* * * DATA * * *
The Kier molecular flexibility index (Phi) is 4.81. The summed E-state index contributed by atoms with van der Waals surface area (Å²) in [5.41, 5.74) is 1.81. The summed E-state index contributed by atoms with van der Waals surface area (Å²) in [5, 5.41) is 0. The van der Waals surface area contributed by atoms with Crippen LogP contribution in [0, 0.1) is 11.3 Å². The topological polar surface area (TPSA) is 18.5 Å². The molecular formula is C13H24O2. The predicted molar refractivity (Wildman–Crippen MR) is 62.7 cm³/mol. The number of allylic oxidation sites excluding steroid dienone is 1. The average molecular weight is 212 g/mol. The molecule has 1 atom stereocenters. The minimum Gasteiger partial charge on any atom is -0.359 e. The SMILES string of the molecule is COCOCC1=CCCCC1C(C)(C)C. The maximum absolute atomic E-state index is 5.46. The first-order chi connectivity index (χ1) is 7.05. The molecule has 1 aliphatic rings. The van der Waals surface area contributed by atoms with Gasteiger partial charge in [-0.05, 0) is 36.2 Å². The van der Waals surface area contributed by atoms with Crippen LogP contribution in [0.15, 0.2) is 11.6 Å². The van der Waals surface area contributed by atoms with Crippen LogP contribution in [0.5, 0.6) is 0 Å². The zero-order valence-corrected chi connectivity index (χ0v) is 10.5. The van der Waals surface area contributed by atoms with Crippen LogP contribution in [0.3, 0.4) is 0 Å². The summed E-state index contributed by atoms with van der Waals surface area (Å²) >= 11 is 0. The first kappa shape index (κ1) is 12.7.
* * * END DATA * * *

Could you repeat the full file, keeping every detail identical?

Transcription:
The Kier molecular flexibility index (Phi) is 4.81. The summed E-state index contributed by atoms with van der Waals surface area (Å²) in [5.41, 5.74) is 1.81. The summed E-state index contributed by atoms with van der Waals surface area (Å²) in [5, 5.41) is 0. The van der Waals surface area contributed by atoms with Crippen LogP contribution in [0, 0.1) is 11.3 Å². The topological polar surface area (TPSA) is 18.5 Å². The molecular formula is C13H24O2. The predicted molar refractivity (Wildman–Crippen MR) is 62.7 cm³/mol. The number of allylic oxidation sites excluding steroid dienone is 1. The average molecular weight is 212 g/mol. The molecule has 1 atom stereocenters. The minimum Gasteiger partial charge on any atom is -0.359 e. The SMILES string of the molecule is COCOCC1=CCCCC1C(C)(C)C. The maximum absolute atomic E-state index is 5.46. The first-order chi connectivity index (χ1) is 7.05. The molecule has 1 aliphatic rings. The van der Waals surface area contributed by atoms with Gasteiger partial charge in [-0.05, 0) is 36.2 Å². The van der Waals surface area contributed by atoms with Crippen LogP contribution in [0.15, 0.2) is 11.6 Å². The van der Waals surface area contributed by atoms with Crippen LogP contribution in [0.5, 0.6) is 0 Å². The zero-order valence-corrected chi connectivity index (χ0v) is 10.5. The van der Waals surface area contributed by atoms with Crippen LogP contribution in [0.3, 0.4) is 0 Å². The summed E-state index contributed by atoms with van der Waals surface area (Å²) >= 11 is 0. The first kappa shape index (κ1) is 12.7.